WASHINGTON — Scorching drought and demand for ethanol across the globe have pushed corn prices up to $7 a bushel — more than double what the nation’s farmers fetched in 2005. In fact, all food exports from the U.S. are projected to reach a record high.
That is good news for American farmers. But it’s bad news for the growing ranks of the hungry.
The booming market means that the Agriculture Department has less need to help farmers by buying excess crops. And this has resulted in a precipitous drop in staples the government donates to food banks, known as bonus commodities, from nearly 500 million pounds in 2010 to 371 million this fiscal year.
“Food banks are really being hit,” said Lynn Brantley, the Capital Area Food Bank’s agency’s outgoing president. “With the drop in commodities, the higher cost of food and the higher cost of gasoline, we have to be ever-creative at working at ways to fulfill a tremendous gap.”
In Loudoun County, Va., — the country’s most affluent county — the pantry has compensated for the shortage with outside donations and handed out Thanksgiving bags to 2,000 people. But the pantry was short of about 200 grocery store gift cards for turkeys.
Hunger advocates like Brantley say they’re continuing to see more formerly middle-class families asking for food because they’ve lost jobs or hours, and the working poor who simply can’t make ends meet due to the area’s high cost of living.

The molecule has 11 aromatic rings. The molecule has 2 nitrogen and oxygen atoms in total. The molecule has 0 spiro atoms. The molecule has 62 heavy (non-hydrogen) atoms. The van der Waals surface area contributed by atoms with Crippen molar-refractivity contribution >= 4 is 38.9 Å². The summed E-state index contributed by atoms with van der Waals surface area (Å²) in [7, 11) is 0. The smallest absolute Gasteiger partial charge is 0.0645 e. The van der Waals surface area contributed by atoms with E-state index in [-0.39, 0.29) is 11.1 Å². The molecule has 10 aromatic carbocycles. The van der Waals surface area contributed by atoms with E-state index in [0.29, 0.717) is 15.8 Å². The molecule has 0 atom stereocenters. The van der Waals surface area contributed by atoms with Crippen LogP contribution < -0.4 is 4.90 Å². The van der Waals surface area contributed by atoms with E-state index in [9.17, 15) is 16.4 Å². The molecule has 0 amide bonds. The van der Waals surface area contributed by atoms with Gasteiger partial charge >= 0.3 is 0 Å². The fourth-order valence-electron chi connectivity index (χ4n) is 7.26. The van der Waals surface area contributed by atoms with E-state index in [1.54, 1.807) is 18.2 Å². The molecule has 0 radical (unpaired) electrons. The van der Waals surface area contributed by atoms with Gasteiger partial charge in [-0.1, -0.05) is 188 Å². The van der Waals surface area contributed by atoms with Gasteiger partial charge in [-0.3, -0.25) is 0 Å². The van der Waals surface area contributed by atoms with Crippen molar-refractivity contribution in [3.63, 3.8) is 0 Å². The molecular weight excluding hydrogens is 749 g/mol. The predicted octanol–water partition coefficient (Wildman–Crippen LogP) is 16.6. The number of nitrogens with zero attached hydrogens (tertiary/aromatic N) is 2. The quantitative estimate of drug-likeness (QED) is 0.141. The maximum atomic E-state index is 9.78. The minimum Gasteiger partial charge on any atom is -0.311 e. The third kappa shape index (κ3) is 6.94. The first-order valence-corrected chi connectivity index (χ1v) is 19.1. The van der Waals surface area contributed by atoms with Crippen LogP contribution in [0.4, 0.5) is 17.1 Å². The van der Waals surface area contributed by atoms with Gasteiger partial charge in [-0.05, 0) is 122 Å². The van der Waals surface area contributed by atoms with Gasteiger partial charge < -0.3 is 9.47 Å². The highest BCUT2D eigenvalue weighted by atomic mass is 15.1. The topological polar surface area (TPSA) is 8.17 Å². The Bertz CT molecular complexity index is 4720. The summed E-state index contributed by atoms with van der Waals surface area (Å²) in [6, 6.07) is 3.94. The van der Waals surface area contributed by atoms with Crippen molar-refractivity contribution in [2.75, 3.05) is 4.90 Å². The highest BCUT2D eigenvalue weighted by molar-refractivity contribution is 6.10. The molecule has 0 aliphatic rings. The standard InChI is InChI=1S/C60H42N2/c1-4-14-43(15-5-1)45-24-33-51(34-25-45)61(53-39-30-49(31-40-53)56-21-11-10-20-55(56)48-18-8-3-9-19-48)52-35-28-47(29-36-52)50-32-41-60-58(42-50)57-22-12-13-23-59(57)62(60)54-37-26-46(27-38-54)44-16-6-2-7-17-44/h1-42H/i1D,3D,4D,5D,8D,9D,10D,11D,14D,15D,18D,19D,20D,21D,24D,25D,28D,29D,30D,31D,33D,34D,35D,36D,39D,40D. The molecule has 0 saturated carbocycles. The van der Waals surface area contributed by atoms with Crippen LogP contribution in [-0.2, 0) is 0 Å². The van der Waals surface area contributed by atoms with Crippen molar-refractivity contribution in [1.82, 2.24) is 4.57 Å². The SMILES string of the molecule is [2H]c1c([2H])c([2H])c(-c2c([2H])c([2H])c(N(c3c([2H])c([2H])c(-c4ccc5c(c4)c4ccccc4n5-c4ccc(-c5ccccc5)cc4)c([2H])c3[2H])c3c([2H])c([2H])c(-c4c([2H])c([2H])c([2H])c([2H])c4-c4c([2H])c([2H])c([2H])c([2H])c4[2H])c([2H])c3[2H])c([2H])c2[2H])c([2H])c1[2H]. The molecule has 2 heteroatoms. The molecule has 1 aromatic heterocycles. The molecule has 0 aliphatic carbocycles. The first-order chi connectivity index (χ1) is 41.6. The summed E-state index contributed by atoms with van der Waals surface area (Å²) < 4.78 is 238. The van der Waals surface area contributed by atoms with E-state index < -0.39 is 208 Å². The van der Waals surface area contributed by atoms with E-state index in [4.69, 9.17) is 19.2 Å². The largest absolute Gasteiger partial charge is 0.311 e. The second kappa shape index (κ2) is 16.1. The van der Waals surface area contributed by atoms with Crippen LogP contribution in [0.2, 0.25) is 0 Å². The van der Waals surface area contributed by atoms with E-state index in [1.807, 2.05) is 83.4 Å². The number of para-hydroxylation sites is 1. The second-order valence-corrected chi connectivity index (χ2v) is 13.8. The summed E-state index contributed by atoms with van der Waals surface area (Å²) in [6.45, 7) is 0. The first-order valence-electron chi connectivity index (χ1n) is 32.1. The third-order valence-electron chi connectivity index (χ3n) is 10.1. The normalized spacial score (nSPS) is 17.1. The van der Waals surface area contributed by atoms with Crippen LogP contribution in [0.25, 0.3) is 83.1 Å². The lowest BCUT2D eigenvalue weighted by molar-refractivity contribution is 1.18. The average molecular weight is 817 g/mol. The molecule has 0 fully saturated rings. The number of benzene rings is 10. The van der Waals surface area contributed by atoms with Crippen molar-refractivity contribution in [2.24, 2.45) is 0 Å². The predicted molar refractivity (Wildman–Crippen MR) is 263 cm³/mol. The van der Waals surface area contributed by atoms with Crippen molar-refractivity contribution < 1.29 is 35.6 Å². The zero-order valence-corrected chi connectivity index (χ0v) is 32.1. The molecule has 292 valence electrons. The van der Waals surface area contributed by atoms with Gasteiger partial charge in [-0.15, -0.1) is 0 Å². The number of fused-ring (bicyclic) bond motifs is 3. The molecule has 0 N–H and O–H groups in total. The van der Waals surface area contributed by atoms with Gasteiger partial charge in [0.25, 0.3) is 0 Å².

“Everybody’s struggling and needs some kind of help,” said William Savoy, 50, a Popeye’s employee waiting in line in the Dodge Park neighborhood in Landover, Md., one frosty morning, hoping for a bag of potatoes and maybe some onions from a mobile pantry.
The line formed at dawn, and those on hand initially passed the time in good humor, despite the chilly temperatures. They swapped recipes and talked about ways to cook the free pumpkins that were being given away. But things grew tense after the food distribution began and supplies dwindled. Some who had already been through the line and wanted seconds began trying to elbow out newcomers. A shouting match broke out over the last remaining cabbages.
“Can I have a gallon of milk? Please? I have three kids,” said Sadie Conteh, 43, a nurse’s assistant from Bowie, Md.
Bonus commodities were down 27 percent nationally this year, until a $170 million purchase of meat this summer to help farmers affected by the drought, according to Feeding America, the consortium of the country’s food banks. That meat will not begin making its way to the hungry until after the holidays.
“Commodities now represent less than 20 percent of our total food volume, a decline of some 150 million pounds. That’s a significant loss of food,” said spokesman Ross Fraser.
The Agriculture Department typically has money budgeted each year to buy food for its emergency food-assistance program — about $260 million this fiscal year. The bonus commodities add substantially to that steady donation.
But with agriculture prices up 6 percent since the recession and expected to remain high through 2013, bonus commodities are unlikely to increase, experts say, although market forces are unpredictable.
“Unless we see a sharp drop off in prices, there will be less pressure for them in the future to make bonus buys than there has been in the past, “ said Patrick Westhoff, who directs the Food and Agricultural Policy Research Institute at the University of Missouri.
Both versions of the Farm Bill pending in Congress call for expanding the program’s funding while cutting dollars for food stamps, but lawmakers may not act before the end of the year.